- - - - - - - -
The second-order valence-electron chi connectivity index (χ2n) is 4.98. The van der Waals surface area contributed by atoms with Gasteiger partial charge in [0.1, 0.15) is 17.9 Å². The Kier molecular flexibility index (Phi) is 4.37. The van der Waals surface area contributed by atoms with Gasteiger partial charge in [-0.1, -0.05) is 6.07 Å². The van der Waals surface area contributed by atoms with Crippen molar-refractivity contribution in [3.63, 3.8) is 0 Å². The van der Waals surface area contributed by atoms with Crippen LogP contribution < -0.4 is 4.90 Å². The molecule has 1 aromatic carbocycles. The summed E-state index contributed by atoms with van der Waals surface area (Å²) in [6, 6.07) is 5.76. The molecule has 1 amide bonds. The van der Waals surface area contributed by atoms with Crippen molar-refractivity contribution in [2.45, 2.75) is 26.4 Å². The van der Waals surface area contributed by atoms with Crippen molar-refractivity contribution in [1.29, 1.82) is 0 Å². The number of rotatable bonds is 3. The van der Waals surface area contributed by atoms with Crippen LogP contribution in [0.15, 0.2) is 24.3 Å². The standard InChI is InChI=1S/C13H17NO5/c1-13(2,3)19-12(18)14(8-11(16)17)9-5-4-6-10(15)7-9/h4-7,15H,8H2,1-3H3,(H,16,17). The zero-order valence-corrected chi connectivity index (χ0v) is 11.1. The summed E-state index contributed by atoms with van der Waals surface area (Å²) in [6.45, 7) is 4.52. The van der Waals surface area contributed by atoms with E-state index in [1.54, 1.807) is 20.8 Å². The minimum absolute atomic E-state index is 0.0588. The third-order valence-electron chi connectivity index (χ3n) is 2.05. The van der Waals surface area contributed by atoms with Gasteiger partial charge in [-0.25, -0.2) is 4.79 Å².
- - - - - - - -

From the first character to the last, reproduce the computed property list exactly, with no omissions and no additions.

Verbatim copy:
The second-order valence-electron chi connectivity index (χ2n) is 4.98. The van der Waals surface area contributed by atoms with Gasteiger partial charge in [0.1, 0.15) is 17.9 Å². The Kier molecular flexibility index (Phi) is 4.37. The van der Waals surface area contributed by atoms with Gasteiger partial charge in [-0.1, -0.05) is 6.07 Å². The van der Waals surface area contributed by atoms with Crippen molar-refractivity contribution in [3.63, 3.8) is 0 Å². The van der Waals surface area contributed by atoms with Crippen LogP contribution < -0.4 is 4.90 Å². The molecule has 1 aromatic carbocycles. The summed E-state index contributed by atoms with van der Waals surface area (Å²) in [6, 6.07) is 5.76. The molecule has 1 amide bonds. The van der Waals surface area contributed by atoms with Crippen molar-refractivity contribution in [2.45, 2.75) is 26.4 Å². The van der Waals surface area contributed by atoms with Crippen molar-refractivity contribution in [1.29, 1.82) is 0 Å². The number of rotatable bonds is 3. The van der Waals surface area contributed by atoms with Crippen LogP contribution in [0.15, 0.2) is 24.3 Å². The standard InChI is InChI=1S/C13H17NO5/c1-13(2,3)19-12(18)14(8-11(16)17)9-5-4-6-10(15)7-9/h4-7,15H,8H2,1-3H3,(H,16,17). The zero-order valence-corrected chi connectivity index (χ0v) is 11.1. The summed E-state index contributed by atoms with van der Waals surface area (Å²) in [6.45, 7) is 4.52. The van der Waals surface area contributed by atoms with E-state index in [1.54, 1.807) is 20.8 Å². The minimum absolute atomic E-state index is 0.0588. The third-order valence-electron chi connectivity index (χ3n) is 2.05. The van der Waals surface area contributed by atoms with Gasteiger partial charge in [-0.25, -0.2) is 4.79 Å².